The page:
Anatomy of a Floor

If you're planning to change the flooring in your home, don't choose a new surface without looking at what goes underneath. Here's a quick guide to a typical floor anatomy.

Squeaks, sags and other annoying floor problems can be avoided when you understand the anatomy of a floor and how your new floor covering will interact with what's below it. Here's a quick guide to a typical floor anatomy:

Joists

Joists are the cross-beams that make up the frame of the floor and sit atop the foundation of the house. On higher floors of a house, the joists hold up the higher floors, acting as the skeleton underneath.

"The biggest complaint homeowners have about floors is that they're noisy, squeak or bounce," says John Peavey, director of applied technology at the National Association of Home Builders Research Center in Upper Marlboro, Md. "If you don't install the joists correctly, it can feel like the floor is bouncing, or it'll make those noises."

Subfloor

Often made of plywood or composite material, the subfloor is placed atop the joists, preventing damage to the joists and providing a stiffer base for the floor covering.

The spacing in the subfloor creates the right amount of deflection (the amount of vertical space the floor dips between two joists) for your floor covering. The spacing specifications differ with different floor coverings.

"If you're installing a floor yourself, start by finding out your local building codes, which will tell you what type of wood grading or lumber grading you need to build the subfloor, as well as the span size," Peavey advises. "The span size defines the size of the lumber and the spacing between different parts of the subfloor."

Most local building departments reference a version of the International Residential Code. Click here for general code information.

Organizations like the Southern Forest Products Association and the APA Engineered Wood Association are good resources for information on subfloor design and requirements.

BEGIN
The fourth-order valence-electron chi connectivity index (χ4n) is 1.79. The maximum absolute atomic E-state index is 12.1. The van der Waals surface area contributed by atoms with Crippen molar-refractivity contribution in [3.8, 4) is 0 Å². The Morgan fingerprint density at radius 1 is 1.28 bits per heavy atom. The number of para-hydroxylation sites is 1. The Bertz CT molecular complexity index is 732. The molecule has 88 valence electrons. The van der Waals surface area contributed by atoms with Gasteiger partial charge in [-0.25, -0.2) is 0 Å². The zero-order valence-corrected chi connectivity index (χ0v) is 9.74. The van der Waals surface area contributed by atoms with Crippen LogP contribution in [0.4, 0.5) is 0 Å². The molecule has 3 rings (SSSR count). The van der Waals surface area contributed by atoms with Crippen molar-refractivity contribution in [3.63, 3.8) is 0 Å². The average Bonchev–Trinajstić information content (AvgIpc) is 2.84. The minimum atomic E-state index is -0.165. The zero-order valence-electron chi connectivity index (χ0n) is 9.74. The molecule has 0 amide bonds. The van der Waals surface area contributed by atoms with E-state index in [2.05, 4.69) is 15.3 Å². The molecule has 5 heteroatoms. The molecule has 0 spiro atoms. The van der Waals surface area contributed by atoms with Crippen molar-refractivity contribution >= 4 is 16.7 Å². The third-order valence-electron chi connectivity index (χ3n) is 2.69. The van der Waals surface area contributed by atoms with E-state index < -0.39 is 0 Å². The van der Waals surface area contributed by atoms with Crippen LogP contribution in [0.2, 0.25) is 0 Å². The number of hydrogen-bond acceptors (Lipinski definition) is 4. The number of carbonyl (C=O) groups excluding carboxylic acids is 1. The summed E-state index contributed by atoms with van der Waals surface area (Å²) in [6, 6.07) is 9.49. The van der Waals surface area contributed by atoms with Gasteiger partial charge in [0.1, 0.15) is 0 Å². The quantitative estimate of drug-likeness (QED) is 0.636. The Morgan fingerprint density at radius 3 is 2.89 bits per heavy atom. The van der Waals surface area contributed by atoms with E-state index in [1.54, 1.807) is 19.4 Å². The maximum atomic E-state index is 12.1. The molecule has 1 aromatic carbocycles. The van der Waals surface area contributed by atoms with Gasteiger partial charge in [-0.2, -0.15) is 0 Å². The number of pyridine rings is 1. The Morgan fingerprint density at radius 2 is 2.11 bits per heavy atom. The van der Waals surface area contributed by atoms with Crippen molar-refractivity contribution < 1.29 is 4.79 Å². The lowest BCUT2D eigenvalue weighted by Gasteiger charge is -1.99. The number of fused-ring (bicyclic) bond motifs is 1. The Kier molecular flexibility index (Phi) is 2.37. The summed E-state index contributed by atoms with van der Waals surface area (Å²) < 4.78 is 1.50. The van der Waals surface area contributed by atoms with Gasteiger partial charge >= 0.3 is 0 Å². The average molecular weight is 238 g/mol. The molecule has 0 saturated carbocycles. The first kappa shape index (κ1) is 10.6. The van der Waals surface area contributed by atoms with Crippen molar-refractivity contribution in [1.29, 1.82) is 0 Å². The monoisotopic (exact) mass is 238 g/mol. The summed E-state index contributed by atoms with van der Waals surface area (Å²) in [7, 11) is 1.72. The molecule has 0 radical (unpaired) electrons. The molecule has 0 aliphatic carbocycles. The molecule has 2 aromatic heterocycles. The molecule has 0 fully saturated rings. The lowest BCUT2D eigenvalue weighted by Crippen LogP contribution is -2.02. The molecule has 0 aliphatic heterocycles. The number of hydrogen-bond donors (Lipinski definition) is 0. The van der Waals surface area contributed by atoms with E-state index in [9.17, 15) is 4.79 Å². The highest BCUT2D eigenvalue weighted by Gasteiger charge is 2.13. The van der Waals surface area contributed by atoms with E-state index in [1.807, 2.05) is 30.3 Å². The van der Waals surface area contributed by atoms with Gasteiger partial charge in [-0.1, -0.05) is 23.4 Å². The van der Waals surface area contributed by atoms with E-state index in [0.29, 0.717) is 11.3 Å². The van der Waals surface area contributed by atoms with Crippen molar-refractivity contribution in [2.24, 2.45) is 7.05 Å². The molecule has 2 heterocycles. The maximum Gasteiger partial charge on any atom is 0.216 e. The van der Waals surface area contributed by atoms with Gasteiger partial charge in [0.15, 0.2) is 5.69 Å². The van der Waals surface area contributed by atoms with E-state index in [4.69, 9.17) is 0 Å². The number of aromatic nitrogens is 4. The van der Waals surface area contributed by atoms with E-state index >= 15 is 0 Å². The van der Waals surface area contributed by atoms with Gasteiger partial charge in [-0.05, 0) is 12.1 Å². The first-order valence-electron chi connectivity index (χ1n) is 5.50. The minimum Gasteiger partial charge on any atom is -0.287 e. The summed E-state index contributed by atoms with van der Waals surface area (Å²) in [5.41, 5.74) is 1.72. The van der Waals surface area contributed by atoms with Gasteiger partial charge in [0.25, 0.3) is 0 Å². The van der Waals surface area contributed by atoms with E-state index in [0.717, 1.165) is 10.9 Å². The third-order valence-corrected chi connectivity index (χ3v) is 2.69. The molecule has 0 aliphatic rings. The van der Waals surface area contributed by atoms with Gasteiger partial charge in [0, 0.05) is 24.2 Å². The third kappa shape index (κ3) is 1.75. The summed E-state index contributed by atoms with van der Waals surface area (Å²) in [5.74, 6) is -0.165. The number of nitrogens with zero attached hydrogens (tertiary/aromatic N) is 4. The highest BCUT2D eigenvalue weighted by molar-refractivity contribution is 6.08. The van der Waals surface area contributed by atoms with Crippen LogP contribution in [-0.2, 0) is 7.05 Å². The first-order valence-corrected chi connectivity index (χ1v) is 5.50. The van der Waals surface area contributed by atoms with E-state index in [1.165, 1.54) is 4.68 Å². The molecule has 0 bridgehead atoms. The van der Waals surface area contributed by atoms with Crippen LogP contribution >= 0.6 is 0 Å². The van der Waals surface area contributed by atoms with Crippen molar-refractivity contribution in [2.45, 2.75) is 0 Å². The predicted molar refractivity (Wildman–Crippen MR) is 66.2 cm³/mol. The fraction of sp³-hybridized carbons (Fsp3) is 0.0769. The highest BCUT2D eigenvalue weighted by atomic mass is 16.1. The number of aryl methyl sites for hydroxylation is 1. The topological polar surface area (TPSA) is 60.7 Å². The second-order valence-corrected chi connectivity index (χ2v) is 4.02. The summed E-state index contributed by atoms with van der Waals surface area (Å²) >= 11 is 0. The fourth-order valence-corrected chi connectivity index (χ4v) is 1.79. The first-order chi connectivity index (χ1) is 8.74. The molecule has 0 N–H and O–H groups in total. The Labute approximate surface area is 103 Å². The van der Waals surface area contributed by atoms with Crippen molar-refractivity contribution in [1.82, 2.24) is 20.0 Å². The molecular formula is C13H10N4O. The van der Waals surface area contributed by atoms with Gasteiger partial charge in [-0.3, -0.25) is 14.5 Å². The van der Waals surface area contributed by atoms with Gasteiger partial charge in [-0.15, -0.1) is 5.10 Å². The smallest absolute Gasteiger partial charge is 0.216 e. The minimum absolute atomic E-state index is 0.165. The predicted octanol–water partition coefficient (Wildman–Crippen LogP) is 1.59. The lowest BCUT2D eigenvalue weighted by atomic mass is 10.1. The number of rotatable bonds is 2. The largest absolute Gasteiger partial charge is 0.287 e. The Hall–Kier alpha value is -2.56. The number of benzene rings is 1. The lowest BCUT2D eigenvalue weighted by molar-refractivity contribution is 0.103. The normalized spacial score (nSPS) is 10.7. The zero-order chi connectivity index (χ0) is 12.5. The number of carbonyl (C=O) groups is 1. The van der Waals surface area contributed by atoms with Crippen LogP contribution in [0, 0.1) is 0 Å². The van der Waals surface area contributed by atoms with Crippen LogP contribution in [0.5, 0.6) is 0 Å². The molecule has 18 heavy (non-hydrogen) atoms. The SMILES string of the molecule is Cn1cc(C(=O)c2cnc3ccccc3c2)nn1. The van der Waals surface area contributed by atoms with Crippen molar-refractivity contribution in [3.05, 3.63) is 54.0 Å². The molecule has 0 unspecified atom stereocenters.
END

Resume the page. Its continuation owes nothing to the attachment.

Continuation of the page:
Underlayment

Underlayment, which is placed over the subfloor, helps to deaden sound and slightly softens the feel when walking on the floor. Most are made of foam or cork. Underlayment is required for the installation of "floating floors" like laminate or engineered wood flooring, which are not attached to the subfloor.

"If you're putting in ceramic tile or natural stone that's grouted, you need an underlayment that's moisture resistant," explains Tom Jennings, technical adviser and former chairman of the World Floor Covering Association, "as there could be a pinhole in the grouting and moisture could seep through. For carpet, the padding underneath isn't seen, but the quality of the finished product is affected by it."

Floor Covering

This is the design element that you've chosen to look at and walk on. Floor coverings include vinyl, laminate, hardwoods, tile, stone and carpet.

The cost of materials will run an average of $3 to $4 a square foot, regardless of the floor covering you choose. Installation costs will vary, depending on the condition of the joists, subfloor and type of underlayment required.

"We like to say that most flooring does not wear out," Jennings says. "It uglies out by going out of style. Existing conditions can dictate using one product over another. Someone needs to look at the existing condition of the floor first. Most people are not served well by installing their own floors. If you don't follow the manufacturer's instructions correctly, you have no or limited warranties."

Several manufacturing trade associations can answer questions about installation and product selection, including:

Several manufacturing trade associations can answer questions about installation and product selection, including:

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